A cholera outbreak in Zimbabwe’s capital forced a state of emergency


Harare city council has struggled to supply water to some suburbs for more than a decade, forcing residents to rely on water from open wells and community boreholes. A cholera emergency has been declared in Zimbabwe’s capital. The provinces of Masvingo and Manicaland, south and east of the capital, have a large numbers of cases.Health minister Obadiah Moyo said the government had suspended classes at schools in some suburbs of Harare.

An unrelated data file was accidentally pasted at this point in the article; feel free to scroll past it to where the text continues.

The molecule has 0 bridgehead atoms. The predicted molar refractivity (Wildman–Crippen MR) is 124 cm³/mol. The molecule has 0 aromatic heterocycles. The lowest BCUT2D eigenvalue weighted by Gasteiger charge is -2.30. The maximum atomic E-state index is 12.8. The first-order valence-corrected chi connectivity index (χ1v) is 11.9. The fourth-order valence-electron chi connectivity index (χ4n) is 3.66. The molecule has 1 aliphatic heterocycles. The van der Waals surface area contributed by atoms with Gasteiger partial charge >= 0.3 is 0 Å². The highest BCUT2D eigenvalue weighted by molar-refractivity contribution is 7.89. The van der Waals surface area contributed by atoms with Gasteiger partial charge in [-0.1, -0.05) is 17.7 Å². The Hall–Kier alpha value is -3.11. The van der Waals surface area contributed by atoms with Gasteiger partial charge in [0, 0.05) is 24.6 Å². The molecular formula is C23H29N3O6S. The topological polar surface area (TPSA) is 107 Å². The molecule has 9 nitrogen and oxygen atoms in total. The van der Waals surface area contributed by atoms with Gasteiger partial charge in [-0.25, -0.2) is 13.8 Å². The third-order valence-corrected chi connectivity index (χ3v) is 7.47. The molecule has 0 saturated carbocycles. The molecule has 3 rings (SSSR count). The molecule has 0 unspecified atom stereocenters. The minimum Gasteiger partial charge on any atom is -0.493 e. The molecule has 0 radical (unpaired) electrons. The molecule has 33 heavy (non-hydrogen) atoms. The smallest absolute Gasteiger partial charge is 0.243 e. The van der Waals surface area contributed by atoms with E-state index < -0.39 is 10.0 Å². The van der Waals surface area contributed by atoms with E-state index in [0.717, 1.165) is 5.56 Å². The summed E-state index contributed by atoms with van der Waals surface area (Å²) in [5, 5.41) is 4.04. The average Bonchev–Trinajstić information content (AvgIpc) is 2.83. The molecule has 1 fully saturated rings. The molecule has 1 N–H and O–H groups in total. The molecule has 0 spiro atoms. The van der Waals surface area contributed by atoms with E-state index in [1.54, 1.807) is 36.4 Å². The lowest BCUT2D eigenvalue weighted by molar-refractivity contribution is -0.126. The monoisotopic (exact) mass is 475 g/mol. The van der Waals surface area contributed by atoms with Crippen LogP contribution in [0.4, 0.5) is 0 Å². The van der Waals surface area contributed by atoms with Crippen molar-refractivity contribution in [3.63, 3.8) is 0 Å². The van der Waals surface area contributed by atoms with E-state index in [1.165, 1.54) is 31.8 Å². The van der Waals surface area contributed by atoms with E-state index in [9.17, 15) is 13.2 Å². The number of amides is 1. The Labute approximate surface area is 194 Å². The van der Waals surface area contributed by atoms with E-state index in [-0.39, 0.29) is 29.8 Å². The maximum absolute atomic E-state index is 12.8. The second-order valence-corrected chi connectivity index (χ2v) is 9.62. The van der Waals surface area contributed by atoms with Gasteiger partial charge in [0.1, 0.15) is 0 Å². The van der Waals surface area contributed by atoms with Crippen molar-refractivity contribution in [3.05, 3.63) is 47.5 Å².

The health minister said the selling of meat and fish by vendors in the affected suburbs had been banned. Cholera is a bacterial disease spread by fecal matter coming into contact with drinking water or food. It causes extreme diarrhea that can lead to fatal dehydration, but when it is treated with fluids and antibiotics, the death rate is very low. Small outbreaks of cholera are fairly common in Zimbabwe. In some cities, officials have said they cannot afford to treat drinking water with decontaminating chemicals. In late August, an outbreak in the city of Gweru spread to other towns and killed three people. The country had a serious outbreak in 2008 and 2009 that the World Health Organization said sickened more than 98,000 people and killed more than 4,200.


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